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Calculating Cost Basis: A Taxing Exercise

New cost basis rules will make tax filing season a little easier for investors next year (when filing 2011 taxes) by shifting some reporting responsibilities to financial firms and away from investors.

But, investors aren’t off the hook. To avoid a huge tax headache at the end of this year, investors will need to be proactive by coordinating with their brokers, deciding earlier how they want to report trades and keeping more precise records.

Starting this year, financial institutions and brokers are required to track their customers’ cost basis — or the price they paid when they purchased shares, including commissions — and report that information to the Internal Revenue Service.   Investment companies had to start tracking and reporting stocks and some exchange-trade funds this year but reporting requirements for other investments, such as mutual funds, bonds and options are being phased in during 2012 and 2013.

With many institutions setting default methods for how they want to report cost basis, the onus is on investors to check in early if they want to use a particular method when reporting trades—such as whether the oldest shares should be sold first, if an average cost for all the shares should be used or if specific shares should be sold. The default method for reporting stock trades, for instance, is “first in first out,” where the oldest shares are reported as being sold first. That might be bad if your shares have grown substantially in price since you first purchased them. In that situation you might want to minimize your capital gains—and your tax bill—by selling newer shares, which you purchased at a higher price.

If you don’t tell the company which method to use before the trade settles–which typically happens three days after the trade takes place–the provider will use its default, advisers say. But if you make your wishes known the deadline the company has to use the method you selected, an IRS spokesman said.

“The risk is that if you don’t act to figure out what method is best for you then at the end of the year that’s not going to be calculated necessarily in your interest,” says Constance Stone, president of Stepping Stone Financial, a registered investment advisory firm based in Chagrin Falls, Ohio.

Before now, investors were solely responsible for calculating their cost basis for investment transactions – a task that even the pros say isn’t easy. And since the IRS required little documentation to prove what method was used, mistakes could go uncaught—and so could fraud—when investors reported gains and losses.  Taxpayers could also decide the sale methods for all of their trades altogether at the end of the year, when they had a better idea of what their overall tax bill could look like.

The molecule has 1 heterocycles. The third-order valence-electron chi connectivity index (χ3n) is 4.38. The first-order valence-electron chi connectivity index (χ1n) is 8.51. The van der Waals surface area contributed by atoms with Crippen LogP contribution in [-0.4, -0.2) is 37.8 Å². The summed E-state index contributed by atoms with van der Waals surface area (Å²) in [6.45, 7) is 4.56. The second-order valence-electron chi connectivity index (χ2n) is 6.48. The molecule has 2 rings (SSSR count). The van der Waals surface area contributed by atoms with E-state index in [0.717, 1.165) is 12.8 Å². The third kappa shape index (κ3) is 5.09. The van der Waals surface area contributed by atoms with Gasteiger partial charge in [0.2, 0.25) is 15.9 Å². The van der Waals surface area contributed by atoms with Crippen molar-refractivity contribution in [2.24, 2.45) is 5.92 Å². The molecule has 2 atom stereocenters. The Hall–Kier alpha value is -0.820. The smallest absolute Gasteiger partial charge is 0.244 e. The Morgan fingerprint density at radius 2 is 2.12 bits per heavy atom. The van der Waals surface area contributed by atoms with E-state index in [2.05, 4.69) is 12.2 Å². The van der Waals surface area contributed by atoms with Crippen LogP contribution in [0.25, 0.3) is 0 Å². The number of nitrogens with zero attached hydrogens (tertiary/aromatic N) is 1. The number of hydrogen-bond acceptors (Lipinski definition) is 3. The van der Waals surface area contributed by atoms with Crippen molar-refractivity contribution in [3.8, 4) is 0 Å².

Now investors will have to make these decisions at the time of trade, forcing them to spread out their tax planning throughout the year, says Joseph Votava, president of Seneca Financial Advisors, based in Rochester, N.Y.

The new rules will be felt more acutely next year, when investors receive 1099-B forms from investment companies that show the cost basis information for shares purchased in 2011. The forms should reflect your proceeds from brokerage transactions along with the cost basis information for shares purchased or acquired this year and it should be reported in the method you selected.  Even with this documentation, investors will still be responsible for calculating cost basis on many of their trades, since financial firms and brokers are not required to provide the cost basis for shares purchased before this year.

“You as an investor have to agree with the number sent to the IRS [by the financial institution], so you’re still going to have to keep your records and maintain them,” says Stevie Conlon, senior director and tax counsel at Wolters Kluwer Financial Services. “This will probably force (people) to become more educated (to follow) these rules.”

Confused yet? Readers, how will you handle your cost basis calculations? Why?


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About The Tax Blog

  • The Tax Blog brings together a team of award-winning tax journalists from the Dow Jones network and around the web to examine the tax issues, changes and legislation that affect families, investors and small business owners. Our contributors include Tax Report columnist Laura Saunders (WSJ), Tax Guy columnist Bill Bischoff and senior reporter Jilian Mincer (, retirement-focused reporter Anne Tergesen (WSJ), wealth management writer Arden Dale (Dow Jones Newswires), TaxWatch columnist Eva Rosenberg and personal finance reporter Andrea Coombes (MarketWatch), and reporter Alyssa Abkowitz (SmartMoney). They’ll provide the latest news and insight, mine the tax code for tips and loopholes, and answer your questions about tricky tax situations. Contact the The Tax Blog with ideas, suggestions or tax questions at